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The Legend of Zelda: 25 years of pioneering video game sound

In Games, Resources, Travel on 10 July, 2011 at 9:56 am

It’s hard to believe that it’s been more than 25 years since the world first met Zelda. The high fantasy action adventure game, officially titled The Legend of Zelda but commonly referred to as just Zelda has become one of the most widely recognized and popular video games in the world. It is only fitting that the 25 anniversary of such an influential game be commemorated with a world premiere of another art form Zelda inspired.

Poem of the Adventurer, which features themes from The Adventures of Zelda, premiered at E3 in 2011. Martin Leung, the “Video Game Pianist”, performed Poem of the Adventurer before a live audience at the Nokia LA Live Theater as part of the Video Games Live concert. Leung is a soloist with the Video Games Live orchestra. Poem of the Adventurer was written for Martin by American Composer Michael Glenn Williams, who attended the premiere performance.

“Martin is a concert pianist, trained at Yale. Martin Leung is breaking new ground performing Poem of the Adventurer, music with the popular appeal of video game themes and classical virtuosic technique, ” said Michael Glenn Williams. “His performance was both artistic and full of bravado. He has a huge fan base, with millions of views on YouTube. It is thrilling to have Martin as an interpreter of my music.”

Martin Leung, Video Game Pianist

Martin Leung, Video Game Pianist

The Video Games Live orchestra tours live performance venues around the globe. Currently on hiatus until October, only three shows are scheduled in the U.S. this fall. Tickets for two of the U.S. performances, the first on 29 October, 2011 at CSBU – Coussoulis Arena in San Bernardino, CA and the second on 5 November, 2011, at Veteran’s Memorial Coliseum in Madison, WI are already on sale. The final U.S. performance of 2011 will be on 30 December at Abraveanel Hall in Salt Lake City, UT. The autumn’s first concert will be performed on 1 October at the National Stadium in Kuala Lumpur, Malaysia. After the Madison, WI concerts, the Video Games Live orchestra will spend December touring “down under” with performances scheduled for:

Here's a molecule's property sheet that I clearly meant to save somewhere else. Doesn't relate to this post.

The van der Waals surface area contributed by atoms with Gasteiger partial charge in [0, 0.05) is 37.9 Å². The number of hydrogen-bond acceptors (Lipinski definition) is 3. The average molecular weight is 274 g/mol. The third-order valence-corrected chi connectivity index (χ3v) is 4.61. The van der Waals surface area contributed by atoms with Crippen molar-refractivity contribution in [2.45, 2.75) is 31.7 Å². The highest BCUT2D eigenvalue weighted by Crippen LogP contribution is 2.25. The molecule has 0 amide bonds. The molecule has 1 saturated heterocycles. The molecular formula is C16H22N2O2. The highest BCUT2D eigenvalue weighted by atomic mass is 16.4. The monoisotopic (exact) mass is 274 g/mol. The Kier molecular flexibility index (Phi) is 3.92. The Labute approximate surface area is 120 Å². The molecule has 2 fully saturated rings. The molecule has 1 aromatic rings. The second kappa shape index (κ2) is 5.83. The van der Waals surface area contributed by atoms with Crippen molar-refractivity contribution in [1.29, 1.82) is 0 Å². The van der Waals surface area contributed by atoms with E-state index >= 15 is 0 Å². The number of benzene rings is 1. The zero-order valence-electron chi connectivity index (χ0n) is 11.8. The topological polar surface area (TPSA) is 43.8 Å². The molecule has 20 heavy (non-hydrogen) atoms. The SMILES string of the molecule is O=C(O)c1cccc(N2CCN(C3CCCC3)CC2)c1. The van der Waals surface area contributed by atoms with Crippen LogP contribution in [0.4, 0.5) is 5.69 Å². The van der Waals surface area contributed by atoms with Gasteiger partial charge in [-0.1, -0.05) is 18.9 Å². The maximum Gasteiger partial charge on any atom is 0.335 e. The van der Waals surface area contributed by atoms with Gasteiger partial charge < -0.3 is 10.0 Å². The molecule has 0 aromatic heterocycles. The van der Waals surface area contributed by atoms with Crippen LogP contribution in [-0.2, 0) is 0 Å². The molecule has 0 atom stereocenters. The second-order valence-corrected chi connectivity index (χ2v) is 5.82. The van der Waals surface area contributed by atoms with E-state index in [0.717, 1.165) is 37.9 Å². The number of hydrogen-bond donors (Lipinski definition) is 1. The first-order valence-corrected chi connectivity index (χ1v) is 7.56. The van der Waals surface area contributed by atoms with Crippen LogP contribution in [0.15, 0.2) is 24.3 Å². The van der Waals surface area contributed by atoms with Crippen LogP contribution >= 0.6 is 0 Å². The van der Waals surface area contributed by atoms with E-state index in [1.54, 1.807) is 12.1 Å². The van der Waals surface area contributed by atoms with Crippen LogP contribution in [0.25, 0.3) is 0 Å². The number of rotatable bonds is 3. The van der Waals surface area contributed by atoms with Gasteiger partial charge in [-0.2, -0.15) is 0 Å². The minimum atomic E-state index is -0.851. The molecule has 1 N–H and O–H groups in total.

• Vector Arena in Auckland, NZ (9 December)
  • Brisbane Convention in Brisbane, AU (11 December)
  • Plenary Theatre in Melbourne, AU (13 December)
  • Perth Convention Centre in Perth, AU (17 December)

The Video Games Live orchestra will also perform two concerts in Sydney, AU at the State Theatre on 15 and 16 December, 2011.

In addition, Michael Glenn Williams music is published by GWhiz Arts and Sciences so musicians wishing to perform Poem of the Adventurer may do so. Poem of the Adventurer was featured in the March/April edition of International Piano magazine.

Poem of the Adventurer is not the only orchestral or piano music associated with Zelda. Although early versions of the game were restricted to a few sounds, later games introduced more an more musical elements. The Legend of Zelda: Ocarina of Time 3D, the latest installment of the popular video game franchise from Nintendo is, according to comments made by developer Mahito Yokota in Iwata Asks, is “an eye-opening experience to how great video game music can be.”

In fact, The Legend of Zelda has always been something of a pioneer in video game music. Ocarina of Time, which debuted in 1998, was among the first, if not the first to introduce music motifs that changed with the game and the way in which the player was playing it.

“It is nothing special now, but as long as I can recal, no games before the Legend of Zelda: Ocarina of Time switched seamlessly to the fight music when you were on an adventure and a fight scene began,” Yokota told Iwata Asks.

“When a fight started, the enemy motif would start. Then, when the fight was over, it would go back to the original music,” Yokota continued. “I thought the transition was really smooth and clean. The feeling of Plunging into adventure was so strong that — and I’m not saying this because I was not working for Nintendo at that time but —  I thought Ocarina of Time was a great masterpiece to me.”

If you haven’t listened to a video game, you are missing an integral part of the gaming experience. You’re also missing a wonderful music experience that goes far beyond the gaming system, landing in concert halls around the world.

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